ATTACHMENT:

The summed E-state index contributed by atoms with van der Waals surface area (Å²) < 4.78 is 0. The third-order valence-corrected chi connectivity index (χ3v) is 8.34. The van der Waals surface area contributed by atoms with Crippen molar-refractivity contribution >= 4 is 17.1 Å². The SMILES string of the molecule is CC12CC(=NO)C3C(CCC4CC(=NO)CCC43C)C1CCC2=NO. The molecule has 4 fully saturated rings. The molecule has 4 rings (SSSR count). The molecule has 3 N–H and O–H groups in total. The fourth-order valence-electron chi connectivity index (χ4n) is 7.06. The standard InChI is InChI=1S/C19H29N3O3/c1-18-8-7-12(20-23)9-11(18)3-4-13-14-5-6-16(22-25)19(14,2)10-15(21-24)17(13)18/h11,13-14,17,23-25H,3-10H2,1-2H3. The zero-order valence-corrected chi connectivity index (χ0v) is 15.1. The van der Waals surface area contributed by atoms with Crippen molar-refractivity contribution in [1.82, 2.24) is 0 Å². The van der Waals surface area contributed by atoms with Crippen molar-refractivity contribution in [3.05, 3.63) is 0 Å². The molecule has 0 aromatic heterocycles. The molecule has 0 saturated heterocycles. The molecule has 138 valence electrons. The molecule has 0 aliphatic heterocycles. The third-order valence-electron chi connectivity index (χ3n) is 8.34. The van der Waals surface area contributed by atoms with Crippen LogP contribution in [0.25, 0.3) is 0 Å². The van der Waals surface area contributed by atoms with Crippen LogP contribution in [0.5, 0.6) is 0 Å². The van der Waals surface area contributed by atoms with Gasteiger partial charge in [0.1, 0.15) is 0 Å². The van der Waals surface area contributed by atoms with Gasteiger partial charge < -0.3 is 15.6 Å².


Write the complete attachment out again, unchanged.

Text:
The summed E-state index contributed by atoms with van der Waals surface area (Å²) < 4.78 is 0. The third-order valence-corrected chi connectivity index (χ3v) is 8.34. The van der Waals surface area contributed by atoms with Crippen molar-refractivity contribution >= 4 is 17.1 Å². The SMILES string of the molecule is CC12CC(=NO)C3C(CCC4CC(=NO)CCC43C)C1CCC2=NO. The molecule has 4 fully saturated rings. The molecule has 4 rings (SSSR count). The molecule has 3 N–H and O–H groups in total. The fourth-order valence-electron chi connectivity index (χ4n) is 7.06. The standard InChI is InChI=1S/C19H29N3O3/c1-18-8-7-12(20-23)9-11(18)3-4-13-14-5-6-16(22-25)19(14,2)10-15(21-24)17(13)18/h11,13-14,17,23-25H,3-10H2,1-2H3. The zero-order valence-corrected chi connectivity index (χ0v) is 15.1. The van der Waals surface area contributed by atoms with Crippen molar-refractivity contribution in [1.82, 2.24) is 0 Å². The van der Waals surface area contributed by atoms with Crippen molar-refractivity contribution in [3.05, 3.63) is 0 Å². The molecule has 0 aromatic heterocycles. The molecule has 0 saturated heterocycles. The molecule has 138 valence electrons. The molecule has 0 aliphatic heterocycles. The third-order valence-electron chi connectivity index (χ3n) is 8.34. The van der Waals surface area contributed by atoms with Crippen LogP contribution in [0.25, 0.3) is 0 Å². The van der Waals surface area contributed by atoms with Crippen LogP contribution in [0.5, 0.6) is 0 Å². The van der Waals surface area contributed by atoms with Gasteiger partial charge in [0.1, 0.15) is 0 Å². The van der Waals surface area contributed by atoms with Gasteiger partial charge < -0.3 is 15.6 Å².